|Travel Advice||Generally safe avalanche conditions. Watch for unstable snow on isolated terrain features.||Heightened avalanche conditions on specific terrain features. Evaluate snow and terrain carefully; identify features of concern.||Dangerous avalanche conditions. Careful snowpack evaluation, cautious route-finding, and conservative decision-making essential.||Very dangerous avalanche conditions. Travel in avalanche terrain not recommended.||Extraordinarily dangerous avalanche conditions. Avoid all avalanche terrain.|
|Likelihood of Avalanches||Natural and human-triggered avalanches unlikely.||Natural avalanches unlikely; human-triggered avalanches possible.||Natural avalanches possible; human-triggered avalanches likely.||Natural avalanches likely; human-triggered avalanches very likely.||Natural and human-triggered avalanches certain.|
|Avalanche Size and Distribution||Small avalanches in isolated areas or extreme terrain.||Small avalanches in specific areas; or large avalanches in isolated areas.||Small avalanches in many areas; or large avalanches in specific areas; or very large avalanches in isolated areas.||Large avalanches in many areas; or very large avalanches in specific areas.||Very large avalanches in many areas.|
The last known avalanche activity was some small natural wind slabs triggered by the strong NW outflow winds 4 days ago.
|Signal Word||Size (D scale)||Simple Descriptor|
|Small||1||Unlikely to bury a person|
|Large||2||Can bury a person|
|Very Large||3||Can destroy a house|
|Historic||4 & 5||Can destroy part or all of a village|
Despite the cold and clear conditions over the region, a welcome warm-up occurred overnight at the higher elevations. Sunburst weather station just hit 22F as of 6am – wow – while parking lots remain in the minus single digits. If you are headed out, it will be the warmer elevations, above 2,500′, where a couple lingering avalanche concerns exist.
There is still a chance a person could trigger a older wind slab from Saturday’s NW wind event. Although folks have found these wind slabs to be generally non-reactive, we should still look out for them in higher less traveled and exposed terrain. As always, watch for the tell-tale signs of stiffer snow over softer snow and cracks that shoot out from you.
The other issue is the October facets that sit at the base of the snowpack at elevations above 3,000′. Facets can be tricky and surprise us, which is why we aren’t quite ready to forget about this layer. If an avalanche is able to be triggered, it would be the entire depth of the snowpack, around 2-4′ deep, and dangerous. We should keep a feel out for any whumpfing of course, but really, using good travel protocol and simply being suspect of the snowpack is good way for us to approach the high terrain. This means maybe waiting to get onto a steep high-consequence slope, or if choosing to do so, expose only one person at a time and have escape routes planned.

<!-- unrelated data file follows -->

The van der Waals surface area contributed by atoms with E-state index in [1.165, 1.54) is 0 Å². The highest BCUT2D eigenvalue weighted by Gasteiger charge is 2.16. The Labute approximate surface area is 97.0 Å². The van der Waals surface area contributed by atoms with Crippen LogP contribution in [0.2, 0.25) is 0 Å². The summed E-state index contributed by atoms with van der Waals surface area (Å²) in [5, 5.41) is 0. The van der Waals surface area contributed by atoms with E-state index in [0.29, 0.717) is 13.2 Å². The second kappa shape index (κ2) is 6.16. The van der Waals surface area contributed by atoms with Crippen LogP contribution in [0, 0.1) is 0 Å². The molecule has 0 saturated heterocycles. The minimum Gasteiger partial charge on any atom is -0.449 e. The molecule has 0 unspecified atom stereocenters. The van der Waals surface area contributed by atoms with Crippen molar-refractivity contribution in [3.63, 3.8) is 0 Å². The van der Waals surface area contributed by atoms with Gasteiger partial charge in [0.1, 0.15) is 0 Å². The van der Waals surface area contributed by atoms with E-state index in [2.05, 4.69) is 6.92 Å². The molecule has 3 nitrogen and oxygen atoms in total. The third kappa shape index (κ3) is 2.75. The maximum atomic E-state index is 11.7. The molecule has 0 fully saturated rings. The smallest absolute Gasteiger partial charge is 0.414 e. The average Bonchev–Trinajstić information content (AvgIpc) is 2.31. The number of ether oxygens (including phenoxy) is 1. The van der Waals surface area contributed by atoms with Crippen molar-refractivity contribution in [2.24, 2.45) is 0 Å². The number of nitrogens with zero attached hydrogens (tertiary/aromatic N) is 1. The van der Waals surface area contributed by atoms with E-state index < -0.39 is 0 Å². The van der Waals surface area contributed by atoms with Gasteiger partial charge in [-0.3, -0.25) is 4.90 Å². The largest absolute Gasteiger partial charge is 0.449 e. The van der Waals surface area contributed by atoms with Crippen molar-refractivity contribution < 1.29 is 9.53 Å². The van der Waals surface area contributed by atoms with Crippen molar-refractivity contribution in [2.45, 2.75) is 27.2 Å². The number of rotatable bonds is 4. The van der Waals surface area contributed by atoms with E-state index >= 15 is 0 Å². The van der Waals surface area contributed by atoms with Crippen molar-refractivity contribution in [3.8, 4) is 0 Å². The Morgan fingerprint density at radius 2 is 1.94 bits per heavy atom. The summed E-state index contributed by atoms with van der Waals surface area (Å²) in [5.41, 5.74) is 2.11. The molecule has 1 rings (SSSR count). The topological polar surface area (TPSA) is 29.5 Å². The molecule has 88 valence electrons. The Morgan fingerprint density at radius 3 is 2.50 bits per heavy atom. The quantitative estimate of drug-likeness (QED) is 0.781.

Tincan’s Hippy Bowl photographed on Sunday. The cold temperatures are ‘eating away’ and loosing the wind stiffened snow and folks are finding some decent riding conditions. 11.27.22.
Yesterday: Cold, clear and mostly calm conditions existed yesterday. Ridgetop winds were 5-10mph with gusts in the teens from the north and west. Temperatures were in the minus single digits to plus single digits across all elevations.
Today: Clear skies this morning will transition to some clouds later this afternoon. Temperatures have climbed into the low 20’sF at the higher elevations overnight, creating an impressive inversion with minus single digits in valley bottoms. Ridgetop winds are forecast to be 5-15mph from the northwest. Light snow flurries are expected tonight, adding 1-2″ of snow by tomorrow morning.
Tomorrow: Skies look to clear back out tomorrow with winds bumping up from the north. Ridgetop winds look to be in the 15-25mph range. Temperatures are slated to remain on the warmer side, in the teens to 20’sF at all elevations. Clear and dry conditions look to remain through early next week.
PRECIPITATION 24-hour data (6am – 6am)
|Temp Avg (F)||Snow (in)||Water (in)||Snow Depth (in)|
|Center Ridge (1880′)||5||0||0||24|
|Summit Lake (1400′)||-6||0||0||13|
|Alyeska Mid (1700′)||6||0||0||18|
|Bear Valley – Portage (132′)||-2||0||0||–|
RIDGETOP 24-hour data (6am – 6am)
|Temp Avg (F)||Wind Dir||Wind Avg (mph)||Wind Gust (mph)|
|Seattle Ridge (2400′)||10||NNE||4||9|
|11/27/23||Turnagain||Avalanche: Tincan Ridge||Schauer/ Stiassny Forecaster|
|11/26/23||Turnagain||Observation: Road report: Slide with dirt on Repeat offender||Anonymous|
|11/26/23||Turnagain||Observation: Pete’s North||Ben Sullender|
|11/25/23||Turnagain||Observation: Tincan trees||John Sykes Forecaster|
|11/21/23||Observation: Spokane Creek||John Sykes Forecaster|
|11/19/23||Turnagain||Observation: Magnum – PMS Bowl||Schauer/ Cullen/ Jonas Forecaster|
|11/19/23||Other Regions||Observation: Sunnyside/Penguin||Jose Ramos-Leon|
|11/19/23||Turnagain||Observation: Eddies||Andy Moderow|